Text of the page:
Anna-Marie Kellen, associate chief photographer in the Met’s imaging department, photographed selected looks from “Lexicon” on unadorned models, in a way that highlights the objectivity and construction of the garments. They are then contextualized by the words that Andrew Bolton, Wendy Yu Curator in charge of the Costume Institute, and assistant curator Amanda Garfinkel, attributed to each look.
Over the past two years of COVID and protests, it’s become clear that how we talk about things and what words we use really matter. The idea of ”Lexicon” was first to identify the general feelings evoked by American fashion – such as nostalgia, belonging, exuberance, joy, etc. – then to group the creations in each category. Then, each look was assigned a single expressive word. The cover of the catalog features a hand-painted sunset by Conner Ives, which they have pointed to as an example of “reverence”; Stephen Burrows’ colourful, figure-hugging jersey knits are synonymous with “vibrance”.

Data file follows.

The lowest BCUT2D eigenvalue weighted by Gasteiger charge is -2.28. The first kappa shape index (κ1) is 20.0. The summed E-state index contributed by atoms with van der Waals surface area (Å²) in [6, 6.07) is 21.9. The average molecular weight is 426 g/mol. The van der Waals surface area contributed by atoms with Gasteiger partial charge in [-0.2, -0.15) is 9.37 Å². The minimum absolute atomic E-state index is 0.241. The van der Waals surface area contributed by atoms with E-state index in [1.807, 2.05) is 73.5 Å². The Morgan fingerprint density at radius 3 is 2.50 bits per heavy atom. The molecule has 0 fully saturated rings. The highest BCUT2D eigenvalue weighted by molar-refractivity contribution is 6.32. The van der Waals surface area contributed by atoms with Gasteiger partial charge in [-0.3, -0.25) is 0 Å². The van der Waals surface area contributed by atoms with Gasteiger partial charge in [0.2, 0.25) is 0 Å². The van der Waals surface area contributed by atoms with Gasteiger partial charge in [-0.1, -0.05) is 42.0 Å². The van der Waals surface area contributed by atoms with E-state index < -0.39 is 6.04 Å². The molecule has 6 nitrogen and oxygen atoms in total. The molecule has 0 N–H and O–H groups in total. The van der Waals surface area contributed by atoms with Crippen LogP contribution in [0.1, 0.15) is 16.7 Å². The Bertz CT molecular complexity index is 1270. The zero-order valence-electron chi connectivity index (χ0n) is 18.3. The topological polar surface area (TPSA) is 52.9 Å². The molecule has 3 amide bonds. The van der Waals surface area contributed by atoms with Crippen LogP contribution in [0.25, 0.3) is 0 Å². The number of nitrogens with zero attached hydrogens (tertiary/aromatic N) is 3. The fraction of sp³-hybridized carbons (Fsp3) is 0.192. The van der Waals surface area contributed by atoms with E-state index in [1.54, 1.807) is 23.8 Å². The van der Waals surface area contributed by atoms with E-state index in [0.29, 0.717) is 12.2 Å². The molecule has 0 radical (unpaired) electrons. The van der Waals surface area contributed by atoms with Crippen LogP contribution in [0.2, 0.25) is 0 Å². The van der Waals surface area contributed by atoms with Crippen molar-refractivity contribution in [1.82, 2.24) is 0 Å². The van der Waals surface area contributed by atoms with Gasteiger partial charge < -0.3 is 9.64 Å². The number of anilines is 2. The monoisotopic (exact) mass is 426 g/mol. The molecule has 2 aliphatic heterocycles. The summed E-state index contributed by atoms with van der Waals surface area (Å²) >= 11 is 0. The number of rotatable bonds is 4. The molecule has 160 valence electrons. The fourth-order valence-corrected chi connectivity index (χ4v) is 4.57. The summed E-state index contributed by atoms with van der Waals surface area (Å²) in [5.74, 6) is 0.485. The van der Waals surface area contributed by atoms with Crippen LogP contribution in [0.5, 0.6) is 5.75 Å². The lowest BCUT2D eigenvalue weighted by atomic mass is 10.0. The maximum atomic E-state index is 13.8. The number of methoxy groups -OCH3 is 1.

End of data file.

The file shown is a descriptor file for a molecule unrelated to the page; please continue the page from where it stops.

“While curators generally strive for some level of objectivity in their efforts,” Bolton writes in the catalog, “we felt justified on this occasion in engaging in such a subjective exercise, given that our goal was to arrive at a modern vocabulary of American fashion based on its expressive qualities. Fashion is so familiar, so accessible, and so pervasive in our experience that it is open to a wide range of interpretations. It hopes that visitors and readers will further expand the vocabulary around American fashion.